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Stretched wire potentiometer, Conceptual help

  1. Jul 1, 2012 #1
    I am having problem understanding the working of Stretched wire potentiometer.

    Now the book says that the potential of a and A are same because the wire Aa has negligible resistance. That is were the problem comes for me. Suppose the batter connected to AB be of 10V (assume negative terminal to be of 0V) and the one connected to ab be 5V(assume negative terminal to be of 0V). Now the pt a is at 5V and A is at 10V, therefore current should flow from A to a, but this doesn't happen, Why?
    Any help will be appreciated. Thank you.

    (check the image of circuit diagram of potentiometer. Sorry for bad quality, I am not a good painter.) :smile:

    Attached Files:

  2. jcsd
  3. Jul 2, 2012 #2
    Are you sure you have copied the diagram completely and correctly?

    A potentiometer measures voltage.
    You cannot measure resistance with a potentiometer alone.

    You can compare resistance with a known standard.

    Or you can independently measure the current through the unknown resistance and use the potentiometer to measure the voltage across the unknown resistor and then calculate the resistance from Ohm's law.

    Do you understand the basic operation of a potentiometer?
    Last edited: Jul 2, 2012
  4. Jul 2, 2012 #3
    I am a bit confused but what you said is correct. The potentiometer measures the potential difference and not the resistance (Sry for the mistake).
  5. Jul 2, 2012 #4
    We can only help with more information.
  6. Jul 2, 2012 #5
    I am a bit confused due to the problem I am facing as told in the first post. Other things are clear. So, could you help me with the problem? I haven't been able to find a satisfactory answer for it for a month or two, so any help will be much appreciated.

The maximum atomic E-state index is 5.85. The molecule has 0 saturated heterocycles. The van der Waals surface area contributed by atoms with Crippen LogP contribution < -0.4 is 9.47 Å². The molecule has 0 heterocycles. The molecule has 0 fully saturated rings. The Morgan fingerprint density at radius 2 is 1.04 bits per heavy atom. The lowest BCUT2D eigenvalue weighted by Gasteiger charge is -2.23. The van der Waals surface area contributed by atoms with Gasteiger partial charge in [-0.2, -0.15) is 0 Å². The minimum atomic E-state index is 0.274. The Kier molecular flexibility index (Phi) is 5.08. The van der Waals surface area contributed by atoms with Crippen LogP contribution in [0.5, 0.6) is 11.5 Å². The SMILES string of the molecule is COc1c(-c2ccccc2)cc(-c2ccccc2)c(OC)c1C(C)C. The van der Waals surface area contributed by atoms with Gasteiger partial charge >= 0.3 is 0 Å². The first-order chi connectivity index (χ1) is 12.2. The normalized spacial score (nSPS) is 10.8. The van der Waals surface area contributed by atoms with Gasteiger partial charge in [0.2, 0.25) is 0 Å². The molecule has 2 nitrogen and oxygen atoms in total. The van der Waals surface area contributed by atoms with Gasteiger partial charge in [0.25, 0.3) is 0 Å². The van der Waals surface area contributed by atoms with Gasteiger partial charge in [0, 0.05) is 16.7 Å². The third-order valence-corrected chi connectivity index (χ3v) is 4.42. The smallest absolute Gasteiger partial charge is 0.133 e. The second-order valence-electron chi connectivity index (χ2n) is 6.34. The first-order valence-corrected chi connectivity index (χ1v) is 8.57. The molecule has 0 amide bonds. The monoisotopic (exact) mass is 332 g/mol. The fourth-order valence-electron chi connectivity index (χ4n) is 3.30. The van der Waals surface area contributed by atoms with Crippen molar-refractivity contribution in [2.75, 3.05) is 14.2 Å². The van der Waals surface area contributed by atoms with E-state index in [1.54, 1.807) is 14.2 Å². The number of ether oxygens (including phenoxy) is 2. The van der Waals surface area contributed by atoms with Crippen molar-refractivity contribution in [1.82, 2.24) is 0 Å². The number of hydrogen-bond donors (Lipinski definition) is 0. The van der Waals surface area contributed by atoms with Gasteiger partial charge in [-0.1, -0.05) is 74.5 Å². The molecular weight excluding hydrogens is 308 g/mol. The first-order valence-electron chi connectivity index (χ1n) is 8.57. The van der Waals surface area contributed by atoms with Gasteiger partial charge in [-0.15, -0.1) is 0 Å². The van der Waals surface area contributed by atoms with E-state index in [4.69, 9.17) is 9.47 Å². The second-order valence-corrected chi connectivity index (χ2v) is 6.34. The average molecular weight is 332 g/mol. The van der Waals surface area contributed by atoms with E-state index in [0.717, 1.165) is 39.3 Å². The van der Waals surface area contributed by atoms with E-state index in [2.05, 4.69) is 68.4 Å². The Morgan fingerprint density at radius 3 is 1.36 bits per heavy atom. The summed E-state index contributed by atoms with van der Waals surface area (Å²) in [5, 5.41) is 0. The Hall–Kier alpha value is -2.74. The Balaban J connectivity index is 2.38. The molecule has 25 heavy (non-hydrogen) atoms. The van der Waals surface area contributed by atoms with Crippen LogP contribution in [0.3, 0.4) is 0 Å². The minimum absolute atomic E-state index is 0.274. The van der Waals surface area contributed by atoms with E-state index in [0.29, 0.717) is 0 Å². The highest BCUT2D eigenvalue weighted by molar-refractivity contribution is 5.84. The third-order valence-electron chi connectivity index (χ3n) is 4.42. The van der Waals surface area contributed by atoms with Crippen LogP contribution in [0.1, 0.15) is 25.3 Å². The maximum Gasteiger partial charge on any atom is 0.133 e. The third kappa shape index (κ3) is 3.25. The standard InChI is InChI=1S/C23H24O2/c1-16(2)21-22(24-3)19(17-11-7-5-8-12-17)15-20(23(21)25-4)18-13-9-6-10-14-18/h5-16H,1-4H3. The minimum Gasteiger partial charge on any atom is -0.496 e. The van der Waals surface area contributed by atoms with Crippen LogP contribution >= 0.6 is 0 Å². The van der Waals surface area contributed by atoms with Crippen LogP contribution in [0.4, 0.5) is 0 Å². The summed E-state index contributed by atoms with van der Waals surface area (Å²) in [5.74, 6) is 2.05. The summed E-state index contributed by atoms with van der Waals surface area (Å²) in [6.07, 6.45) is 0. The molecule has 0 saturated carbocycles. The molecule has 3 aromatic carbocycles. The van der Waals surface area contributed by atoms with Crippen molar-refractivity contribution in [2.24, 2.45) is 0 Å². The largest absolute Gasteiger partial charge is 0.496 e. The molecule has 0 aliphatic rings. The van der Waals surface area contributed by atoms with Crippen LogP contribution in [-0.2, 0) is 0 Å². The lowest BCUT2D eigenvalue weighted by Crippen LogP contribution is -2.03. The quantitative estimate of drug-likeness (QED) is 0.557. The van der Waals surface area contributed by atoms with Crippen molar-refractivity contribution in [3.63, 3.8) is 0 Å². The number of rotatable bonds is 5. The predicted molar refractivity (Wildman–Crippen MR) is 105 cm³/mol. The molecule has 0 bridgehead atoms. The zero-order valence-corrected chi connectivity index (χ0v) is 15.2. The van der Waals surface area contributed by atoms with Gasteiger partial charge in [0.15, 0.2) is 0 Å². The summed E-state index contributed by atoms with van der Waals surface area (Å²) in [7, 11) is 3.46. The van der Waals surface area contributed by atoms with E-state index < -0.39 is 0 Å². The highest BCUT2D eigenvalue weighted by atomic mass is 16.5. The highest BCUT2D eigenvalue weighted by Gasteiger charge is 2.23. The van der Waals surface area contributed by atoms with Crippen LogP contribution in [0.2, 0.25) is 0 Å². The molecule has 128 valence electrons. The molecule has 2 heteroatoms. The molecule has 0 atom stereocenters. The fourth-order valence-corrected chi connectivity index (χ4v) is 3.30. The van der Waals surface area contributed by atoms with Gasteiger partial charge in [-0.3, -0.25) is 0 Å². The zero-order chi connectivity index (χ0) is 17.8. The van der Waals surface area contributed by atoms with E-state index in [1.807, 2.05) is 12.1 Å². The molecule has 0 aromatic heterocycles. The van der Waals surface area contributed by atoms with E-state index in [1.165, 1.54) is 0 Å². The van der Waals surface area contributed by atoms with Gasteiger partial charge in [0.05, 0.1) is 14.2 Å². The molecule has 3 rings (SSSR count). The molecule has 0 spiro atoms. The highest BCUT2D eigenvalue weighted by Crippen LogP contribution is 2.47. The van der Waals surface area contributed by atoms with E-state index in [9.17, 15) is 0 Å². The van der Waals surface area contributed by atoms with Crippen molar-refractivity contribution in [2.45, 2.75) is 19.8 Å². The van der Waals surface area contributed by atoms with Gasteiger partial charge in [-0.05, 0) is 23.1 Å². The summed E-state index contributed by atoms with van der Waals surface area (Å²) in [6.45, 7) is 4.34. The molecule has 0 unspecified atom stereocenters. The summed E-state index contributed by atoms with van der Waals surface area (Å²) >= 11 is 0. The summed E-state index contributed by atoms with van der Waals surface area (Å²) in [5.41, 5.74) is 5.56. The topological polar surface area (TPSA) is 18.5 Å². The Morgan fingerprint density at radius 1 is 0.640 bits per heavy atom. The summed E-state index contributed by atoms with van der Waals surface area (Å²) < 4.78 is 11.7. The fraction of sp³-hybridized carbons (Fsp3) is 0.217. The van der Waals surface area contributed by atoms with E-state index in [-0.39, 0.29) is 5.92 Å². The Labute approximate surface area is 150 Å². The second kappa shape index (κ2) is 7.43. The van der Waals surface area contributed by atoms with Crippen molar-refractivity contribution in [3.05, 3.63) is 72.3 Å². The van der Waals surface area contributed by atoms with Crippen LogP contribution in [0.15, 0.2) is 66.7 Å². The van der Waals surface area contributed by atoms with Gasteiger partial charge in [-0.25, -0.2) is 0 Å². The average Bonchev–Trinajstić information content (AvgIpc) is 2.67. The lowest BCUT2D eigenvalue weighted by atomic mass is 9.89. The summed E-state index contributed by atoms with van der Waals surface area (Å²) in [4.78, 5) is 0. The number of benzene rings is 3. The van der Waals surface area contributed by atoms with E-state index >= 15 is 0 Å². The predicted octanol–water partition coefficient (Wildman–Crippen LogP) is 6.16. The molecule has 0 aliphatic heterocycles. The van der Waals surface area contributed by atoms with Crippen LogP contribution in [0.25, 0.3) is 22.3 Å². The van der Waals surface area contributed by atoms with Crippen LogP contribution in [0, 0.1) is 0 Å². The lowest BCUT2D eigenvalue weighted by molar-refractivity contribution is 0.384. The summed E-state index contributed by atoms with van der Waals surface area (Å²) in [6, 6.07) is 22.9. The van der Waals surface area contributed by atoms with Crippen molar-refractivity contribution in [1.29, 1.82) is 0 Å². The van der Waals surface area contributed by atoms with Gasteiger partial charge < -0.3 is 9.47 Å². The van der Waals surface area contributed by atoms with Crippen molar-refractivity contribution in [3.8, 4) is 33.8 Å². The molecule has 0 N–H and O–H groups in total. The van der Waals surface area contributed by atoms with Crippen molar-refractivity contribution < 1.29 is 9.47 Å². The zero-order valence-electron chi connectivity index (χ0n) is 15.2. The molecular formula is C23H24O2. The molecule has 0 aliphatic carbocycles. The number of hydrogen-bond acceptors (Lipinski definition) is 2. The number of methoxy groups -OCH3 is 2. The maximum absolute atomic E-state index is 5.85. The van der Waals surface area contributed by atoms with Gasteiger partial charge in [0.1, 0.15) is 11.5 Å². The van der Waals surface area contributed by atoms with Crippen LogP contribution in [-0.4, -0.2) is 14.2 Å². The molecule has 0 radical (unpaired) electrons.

Thank you.:smile:
  7. Jul 3, 2012 #6
    So is this your issue?

    The wire that the potentiometer is made of is special wire with significant resistance per millimetre. The wire is not ordinary copper wire that is designed to have as little resistance per millimetre as possible.

    When we connect two points (eg Aa) by ordinary copper wire we can say they are at the same voltage because the resistance of the connecting wire is negligible.

    But when we connect say 10 volts across the potentiometer wire there is a regular voltage drop of 10 volts over 1000 millimetres or 1/100 volts per millimetre, or 1 volt every 100 millimetres. Since the voltage drop is regular (even) we can measure it by measuring distance along the wire.

    So at a point at say 400mm from the zero end the voltage is 400 * 1/100 = 4 volts

    If the voltage along the whole potentiometer wire is greater than the voltage you wish to measure then somewhere along the wire it must equal the that voltage.

    So you can compare voltages by sliding a contact along the wire until the voltage at b and the slider (in your diagram) are equal.
    Since they are equal no current flows through the galvanometer.

    How are we doing? are we making progress?
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